Sennheiser is best known for their premium in-ear headphones, which are generally admired by audio critics and users alike. The Sennheiser Momentum True Wireless won the Digit Zero 1 Award for Best Performing True Wireless Earphones in 2019, and the version 2 that the company launched this year also boasts solid sound quality. These headphones and earphones also come with impeccable build quality and design. The Sennheiser CX 150BT Wireless is a pair of mid-range wireless Bluetooth in-ear headphones priced at just under 5K. Let’s see if these earphones can impress us as thoroughly as Sennheiser’s more premium offers, over and over again.
Construction and comfort
The Sennheiser CX 150BT is proud of the design accents and stylistic choices that are associated with Sennheiser products, but they are much smaller on this product. Earphones have a glossy-black finish on one side of the bud and on both sides of the plastic module (weighted box with battery). The other side of the plastic modules comes with a matte finish. These are the wireless in-ear headphones that can be worn in neckband-style, although they have lost the partial-hard, partial-flexible neckband that is typically found in wireless earphones.
In this case the cables hang loose and the weight of the plastic modules often pulls the buds out of the ear from one side or the other. Oddly enough, one module is placed in such a way that it is fixed at the corner of your neck, the other sits in a more traditional position next to your neck. The unconventional placement makes the unit feel uncomfortable and unbalanced, which negatively affects the overall structure.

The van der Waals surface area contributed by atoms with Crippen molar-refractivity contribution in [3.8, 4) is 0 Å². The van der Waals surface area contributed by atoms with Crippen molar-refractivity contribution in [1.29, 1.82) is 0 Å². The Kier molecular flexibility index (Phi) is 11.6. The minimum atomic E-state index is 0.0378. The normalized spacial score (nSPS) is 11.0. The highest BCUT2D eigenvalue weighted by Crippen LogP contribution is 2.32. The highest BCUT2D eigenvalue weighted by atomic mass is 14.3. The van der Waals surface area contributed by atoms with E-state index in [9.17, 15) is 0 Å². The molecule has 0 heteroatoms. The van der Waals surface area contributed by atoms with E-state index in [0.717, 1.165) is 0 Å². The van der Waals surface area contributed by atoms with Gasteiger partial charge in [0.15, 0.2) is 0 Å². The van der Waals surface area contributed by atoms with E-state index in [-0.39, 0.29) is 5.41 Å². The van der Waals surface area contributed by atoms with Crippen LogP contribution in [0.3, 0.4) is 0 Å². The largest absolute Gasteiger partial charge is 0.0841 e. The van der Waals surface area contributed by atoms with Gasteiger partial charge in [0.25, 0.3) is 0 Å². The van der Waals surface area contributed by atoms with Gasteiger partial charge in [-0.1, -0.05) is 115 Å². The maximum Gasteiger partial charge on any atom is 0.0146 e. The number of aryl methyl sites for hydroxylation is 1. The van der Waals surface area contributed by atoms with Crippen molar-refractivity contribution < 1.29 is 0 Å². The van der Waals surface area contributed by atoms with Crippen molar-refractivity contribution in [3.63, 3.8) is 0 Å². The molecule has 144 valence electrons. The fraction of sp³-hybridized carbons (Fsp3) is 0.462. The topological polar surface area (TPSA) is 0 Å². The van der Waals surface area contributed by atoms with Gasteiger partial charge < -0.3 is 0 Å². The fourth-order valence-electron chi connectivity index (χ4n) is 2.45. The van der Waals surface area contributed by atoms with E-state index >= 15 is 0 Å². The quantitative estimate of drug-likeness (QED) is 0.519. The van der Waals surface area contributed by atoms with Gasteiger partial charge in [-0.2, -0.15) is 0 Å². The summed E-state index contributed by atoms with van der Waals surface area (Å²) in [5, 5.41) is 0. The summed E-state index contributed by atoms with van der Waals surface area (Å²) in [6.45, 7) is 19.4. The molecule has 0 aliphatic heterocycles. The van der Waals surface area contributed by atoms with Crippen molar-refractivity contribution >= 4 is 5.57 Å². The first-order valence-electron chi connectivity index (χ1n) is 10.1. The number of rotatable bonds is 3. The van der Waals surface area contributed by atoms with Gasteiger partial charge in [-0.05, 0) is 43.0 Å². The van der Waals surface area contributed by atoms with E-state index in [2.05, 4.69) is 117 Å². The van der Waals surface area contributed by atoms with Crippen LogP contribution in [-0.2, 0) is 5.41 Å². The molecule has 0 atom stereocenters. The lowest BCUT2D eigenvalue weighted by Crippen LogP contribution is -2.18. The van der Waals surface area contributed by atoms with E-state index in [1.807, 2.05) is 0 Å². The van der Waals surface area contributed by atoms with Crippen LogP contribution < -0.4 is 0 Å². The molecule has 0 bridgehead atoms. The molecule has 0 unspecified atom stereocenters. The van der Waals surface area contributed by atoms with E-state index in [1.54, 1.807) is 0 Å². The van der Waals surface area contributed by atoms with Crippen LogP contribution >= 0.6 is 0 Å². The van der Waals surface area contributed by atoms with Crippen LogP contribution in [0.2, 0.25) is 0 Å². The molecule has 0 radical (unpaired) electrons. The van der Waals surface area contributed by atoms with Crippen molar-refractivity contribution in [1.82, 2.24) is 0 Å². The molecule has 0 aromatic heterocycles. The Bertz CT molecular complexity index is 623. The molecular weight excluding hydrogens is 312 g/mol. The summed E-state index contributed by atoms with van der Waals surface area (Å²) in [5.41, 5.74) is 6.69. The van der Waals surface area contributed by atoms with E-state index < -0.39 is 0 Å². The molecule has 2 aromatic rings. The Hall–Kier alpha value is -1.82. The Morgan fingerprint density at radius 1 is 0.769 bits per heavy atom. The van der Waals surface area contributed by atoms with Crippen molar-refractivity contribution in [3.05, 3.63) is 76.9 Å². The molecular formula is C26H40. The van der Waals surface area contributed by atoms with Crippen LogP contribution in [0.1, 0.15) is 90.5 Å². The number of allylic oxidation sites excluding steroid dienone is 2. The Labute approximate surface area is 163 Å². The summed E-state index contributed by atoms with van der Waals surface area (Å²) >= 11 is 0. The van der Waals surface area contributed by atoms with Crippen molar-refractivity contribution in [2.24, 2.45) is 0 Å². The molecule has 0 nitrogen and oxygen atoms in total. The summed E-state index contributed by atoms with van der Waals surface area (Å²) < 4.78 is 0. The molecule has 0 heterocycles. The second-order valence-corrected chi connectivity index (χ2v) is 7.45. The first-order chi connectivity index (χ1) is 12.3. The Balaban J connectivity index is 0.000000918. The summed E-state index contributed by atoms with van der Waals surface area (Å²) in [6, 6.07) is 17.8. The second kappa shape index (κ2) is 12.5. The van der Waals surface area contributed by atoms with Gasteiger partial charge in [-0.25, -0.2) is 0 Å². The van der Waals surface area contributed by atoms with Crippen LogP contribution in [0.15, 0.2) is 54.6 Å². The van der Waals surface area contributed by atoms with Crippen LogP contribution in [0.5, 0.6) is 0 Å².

Nevertheless, the materials used are still quite tough and strong. Plastic modules don’t seem cheap and uncomfortable, the three-button control system has touch and responsive buttons, and the earbuds themselves are lightweight and ergonomic, allowing users to wear them for hours on end without much comfort. The buds also produce a sufficient amount of seal, resulting in good passive isolation. Unfortunately though, the unit misses the Nifty magnetic modules that are commonly found in wireless neckband earphones. When not in use, earbuds simply hang loosely from your chest, which does not feel as secure as earbuds with a magnetic housing securely attached to each other.
The company has provided 3 additional pairs of silicone eartip – XS, S, L (M size is already in the bud), which allows users to get as close to the perfect fit as possible. In the box, you will also find a Type-C charging cable. The Type-C port of the earphone is attached to the plastic module on the right under a plastic flap.
Overall, the earbuds are lightweight and ergonomic, however, due to the uneven placement of the modules, the buds feel unstable to the ear, and the lack of magnetic housing in the buds is also frustrating. The design is small and concise, however, we distort it by some of the build problems mentioned above.
The Sennheiser CX 150BT Wireless Earphones are not a feature-rich pair of wireless earphones and they miss some of the integral features expected in the 5K price range. Let’s start with the good. Powered by Bluetooth v5.0, the earphones have strong connectivity and good wireless range. We can go from one end of the apartment to the other without disconnecting from the source device, and the connection can go through one or two walls. There is support for AAC and SBC codecs, however, the earphones miss the APTX codec support that some wireless earphones have in this price range.